IMG_0522Short-sleeve t-shirts, not parkas or rainwear, was the preferred attire for the day.

There were some fish marked on the sonar at depths exceeding 30’, but they did not appear to be active. Later in the day most fish were caught from depths ranging 10’ to 16.’

About the only thing that seemed to be consistent throughout the day was the choice of bait. Shiners were in and leeches were definitely not the ticket—at least not for our group of 20 fishermen. Chartreuse was a productive color, but by no means was this the only effective jig color.

A common complaint among several fishermen were the missed bites which either means angling skills are a bit rusty coming off winter or the walleye bite was a bit light — or possibly both.

The day ended almost the same way it started with near glass-smooth water and clearing skies. Again, with the changing weather conditions the walleye bite tailed off and one-by-one the boats started heading toward our Finn’n Feather Resort cabin. That action didn’t necessarily signal the end of our first big day of fishing in 2010. Nope, instead it meant the fishermen sensed it was soon supper time and once again for the Minnesota fishing opener we were blessed to have fresh-caught walleye as our group’s featured menu item.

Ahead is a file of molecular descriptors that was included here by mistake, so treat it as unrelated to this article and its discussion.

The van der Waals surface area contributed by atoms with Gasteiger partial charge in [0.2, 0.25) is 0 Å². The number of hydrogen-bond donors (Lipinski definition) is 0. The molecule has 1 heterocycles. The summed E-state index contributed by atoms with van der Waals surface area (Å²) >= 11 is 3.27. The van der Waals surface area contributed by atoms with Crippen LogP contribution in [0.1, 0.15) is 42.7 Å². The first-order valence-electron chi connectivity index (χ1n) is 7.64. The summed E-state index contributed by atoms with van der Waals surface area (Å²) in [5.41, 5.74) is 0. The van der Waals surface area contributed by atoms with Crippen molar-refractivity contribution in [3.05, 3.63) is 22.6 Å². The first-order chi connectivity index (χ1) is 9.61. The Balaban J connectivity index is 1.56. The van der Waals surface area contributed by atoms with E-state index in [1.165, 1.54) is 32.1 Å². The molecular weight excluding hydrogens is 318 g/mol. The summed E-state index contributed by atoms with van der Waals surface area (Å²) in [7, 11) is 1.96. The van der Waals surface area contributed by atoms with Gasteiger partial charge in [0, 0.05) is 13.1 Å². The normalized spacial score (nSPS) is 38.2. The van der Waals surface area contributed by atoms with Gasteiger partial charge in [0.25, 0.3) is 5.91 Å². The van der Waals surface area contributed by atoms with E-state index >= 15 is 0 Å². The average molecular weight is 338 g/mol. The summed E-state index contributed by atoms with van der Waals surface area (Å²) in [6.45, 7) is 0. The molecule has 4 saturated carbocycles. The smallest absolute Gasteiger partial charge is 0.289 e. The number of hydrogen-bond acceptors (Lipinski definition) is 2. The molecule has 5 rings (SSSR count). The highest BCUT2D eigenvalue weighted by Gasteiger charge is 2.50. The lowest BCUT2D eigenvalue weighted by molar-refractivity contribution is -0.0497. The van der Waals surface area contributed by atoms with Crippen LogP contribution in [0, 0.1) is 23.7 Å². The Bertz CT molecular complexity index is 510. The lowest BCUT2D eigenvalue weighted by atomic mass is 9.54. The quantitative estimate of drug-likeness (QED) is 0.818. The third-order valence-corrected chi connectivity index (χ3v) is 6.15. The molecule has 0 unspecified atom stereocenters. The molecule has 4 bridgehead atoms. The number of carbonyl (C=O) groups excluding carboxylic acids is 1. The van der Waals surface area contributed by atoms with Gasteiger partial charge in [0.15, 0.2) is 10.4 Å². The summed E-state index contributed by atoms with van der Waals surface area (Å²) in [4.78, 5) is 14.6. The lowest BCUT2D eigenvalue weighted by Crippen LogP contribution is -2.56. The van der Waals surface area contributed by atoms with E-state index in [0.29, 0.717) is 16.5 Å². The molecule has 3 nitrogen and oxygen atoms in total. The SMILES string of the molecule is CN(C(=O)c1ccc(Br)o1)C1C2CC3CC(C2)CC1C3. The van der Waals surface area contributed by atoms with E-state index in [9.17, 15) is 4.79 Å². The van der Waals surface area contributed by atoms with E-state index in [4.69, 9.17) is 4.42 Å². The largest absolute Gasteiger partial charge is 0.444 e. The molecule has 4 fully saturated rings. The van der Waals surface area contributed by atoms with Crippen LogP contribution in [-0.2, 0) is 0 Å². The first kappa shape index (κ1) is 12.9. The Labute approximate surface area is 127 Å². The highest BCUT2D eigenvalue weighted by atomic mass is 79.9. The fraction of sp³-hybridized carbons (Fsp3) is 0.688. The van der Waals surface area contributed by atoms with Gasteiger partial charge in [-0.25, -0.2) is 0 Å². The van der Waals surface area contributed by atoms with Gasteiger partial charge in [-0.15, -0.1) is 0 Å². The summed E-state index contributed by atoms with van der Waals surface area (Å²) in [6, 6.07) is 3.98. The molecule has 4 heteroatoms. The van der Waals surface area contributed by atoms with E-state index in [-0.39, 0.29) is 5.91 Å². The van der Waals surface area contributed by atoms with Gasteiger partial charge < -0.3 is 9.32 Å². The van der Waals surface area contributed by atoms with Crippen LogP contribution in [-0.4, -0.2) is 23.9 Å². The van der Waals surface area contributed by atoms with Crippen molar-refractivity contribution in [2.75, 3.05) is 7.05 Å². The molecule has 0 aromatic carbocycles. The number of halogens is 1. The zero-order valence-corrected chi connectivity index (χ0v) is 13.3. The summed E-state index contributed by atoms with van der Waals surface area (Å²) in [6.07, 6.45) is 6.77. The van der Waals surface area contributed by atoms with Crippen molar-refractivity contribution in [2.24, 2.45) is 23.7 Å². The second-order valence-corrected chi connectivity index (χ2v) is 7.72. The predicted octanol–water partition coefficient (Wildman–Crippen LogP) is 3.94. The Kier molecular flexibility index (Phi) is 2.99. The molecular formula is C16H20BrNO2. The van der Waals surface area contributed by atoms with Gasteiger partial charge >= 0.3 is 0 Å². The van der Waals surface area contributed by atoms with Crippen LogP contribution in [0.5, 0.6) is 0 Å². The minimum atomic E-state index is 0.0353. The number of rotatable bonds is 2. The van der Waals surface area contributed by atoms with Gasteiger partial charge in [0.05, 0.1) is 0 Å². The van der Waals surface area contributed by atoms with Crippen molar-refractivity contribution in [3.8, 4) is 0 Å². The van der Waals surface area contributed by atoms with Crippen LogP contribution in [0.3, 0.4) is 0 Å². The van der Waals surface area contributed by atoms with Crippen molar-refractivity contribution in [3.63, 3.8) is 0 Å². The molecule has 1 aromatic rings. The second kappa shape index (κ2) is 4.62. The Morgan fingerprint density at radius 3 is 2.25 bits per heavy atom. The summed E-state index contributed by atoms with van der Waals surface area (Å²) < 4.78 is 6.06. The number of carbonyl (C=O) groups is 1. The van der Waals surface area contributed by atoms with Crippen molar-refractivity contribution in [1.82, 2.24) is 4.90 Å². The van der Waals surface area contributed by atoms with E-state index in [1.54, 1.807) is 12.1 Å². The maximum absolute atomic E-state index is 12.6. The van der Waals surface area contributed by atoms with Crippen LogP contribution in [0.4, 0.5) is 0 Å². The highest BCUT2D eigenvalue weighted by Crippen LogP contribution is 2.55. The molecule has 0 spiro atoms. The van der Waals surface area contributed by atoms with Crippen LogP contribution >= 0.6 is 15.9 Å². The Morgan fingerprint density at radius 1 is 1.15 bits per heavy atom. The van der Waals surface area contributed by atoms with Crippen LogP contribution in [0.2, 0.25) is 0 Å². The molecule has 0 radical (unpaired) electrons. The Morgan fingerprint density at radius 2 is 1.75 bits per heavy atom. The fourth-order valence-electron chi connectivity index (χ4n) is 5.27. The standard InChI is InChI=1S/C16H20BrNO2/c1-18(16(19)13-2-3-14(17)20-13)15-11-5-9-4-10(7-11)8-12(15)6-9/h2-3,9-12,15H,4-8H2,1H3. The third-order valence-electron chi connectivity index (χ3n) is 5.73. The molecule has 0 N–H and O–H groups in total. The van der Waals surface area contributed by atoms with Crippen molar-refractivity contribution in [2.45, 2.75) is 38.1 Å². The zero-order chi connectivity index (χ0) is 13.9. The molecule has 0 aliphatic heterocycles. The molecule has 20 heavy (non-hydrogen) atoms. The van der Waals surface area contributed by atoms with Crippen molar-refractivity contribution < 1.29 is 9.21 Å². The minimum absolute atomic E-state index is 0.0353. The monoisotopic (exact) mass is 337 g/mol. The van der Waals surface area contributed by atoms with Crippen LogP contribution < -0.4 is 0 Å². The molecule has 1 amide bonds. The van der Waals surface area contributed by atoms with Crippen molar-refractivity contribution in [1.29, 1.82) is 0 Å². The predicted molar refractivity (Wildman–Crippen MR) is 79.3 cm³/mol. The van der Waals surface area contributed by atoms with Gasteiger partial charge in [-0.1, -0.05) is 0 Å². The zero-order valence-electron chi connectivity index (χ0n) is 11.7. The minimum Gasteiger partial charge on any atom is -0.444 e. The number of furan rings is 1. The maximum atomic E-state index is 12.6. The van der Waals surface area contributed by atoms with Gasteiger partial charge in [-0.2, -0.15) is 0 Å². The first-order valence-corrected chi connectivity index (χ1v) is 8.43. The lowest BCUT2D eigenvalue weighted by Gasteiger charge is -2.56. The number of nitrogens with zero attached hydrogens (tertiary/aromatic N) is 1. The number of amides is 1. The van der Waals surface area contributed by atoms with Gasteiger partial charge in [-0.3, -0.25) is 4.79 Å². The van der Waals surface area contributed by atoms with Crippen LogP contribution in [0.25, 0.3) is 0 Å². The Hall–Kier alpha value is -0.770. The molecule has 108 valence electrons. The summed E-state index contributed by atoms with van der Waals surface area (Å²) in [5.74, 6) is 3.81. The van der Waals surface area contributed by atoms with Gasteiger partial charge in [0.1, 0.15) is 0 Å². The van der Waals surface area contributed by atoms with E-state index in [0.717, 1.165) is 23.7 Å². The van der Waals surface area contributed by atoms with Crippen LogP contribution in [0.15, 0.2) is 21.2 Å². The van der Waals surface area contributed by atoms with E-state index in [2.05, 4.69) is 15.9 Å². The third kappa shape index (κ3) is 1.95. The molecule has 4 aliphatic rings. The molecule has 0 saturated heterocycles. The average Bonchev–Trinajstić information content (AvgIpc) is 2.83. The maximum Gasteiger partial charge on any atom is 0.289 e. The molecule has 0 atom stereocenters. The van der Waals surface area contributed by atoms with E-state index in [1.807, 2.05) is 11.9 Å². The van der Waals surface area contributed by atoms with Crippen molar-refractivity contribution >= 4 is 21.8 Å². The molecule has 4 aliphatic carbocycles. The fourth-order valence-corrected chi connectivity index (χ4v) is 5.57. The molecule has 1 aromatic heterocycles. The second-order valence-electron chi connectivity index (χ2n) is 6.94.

IMG_0548Few things in life taste better than freshly caught fish from a northern Minnesota lake.

© 2010 Jim Braaten.   All Rights Reserved.   No Reproduction without Prior Permission.

Twitter: R U Fishing This Wknd w/a Cell Phone?

We tried this last year for the Minnesota fishing opener with good success so let’s give it another shot this year. I’m talking about using Twitter to share fishing reports and pictures with fellow anglers across Minnesota. The beauty of using Twitter is the communication is almost immediate—right from your boat, provided you have cell phone reception.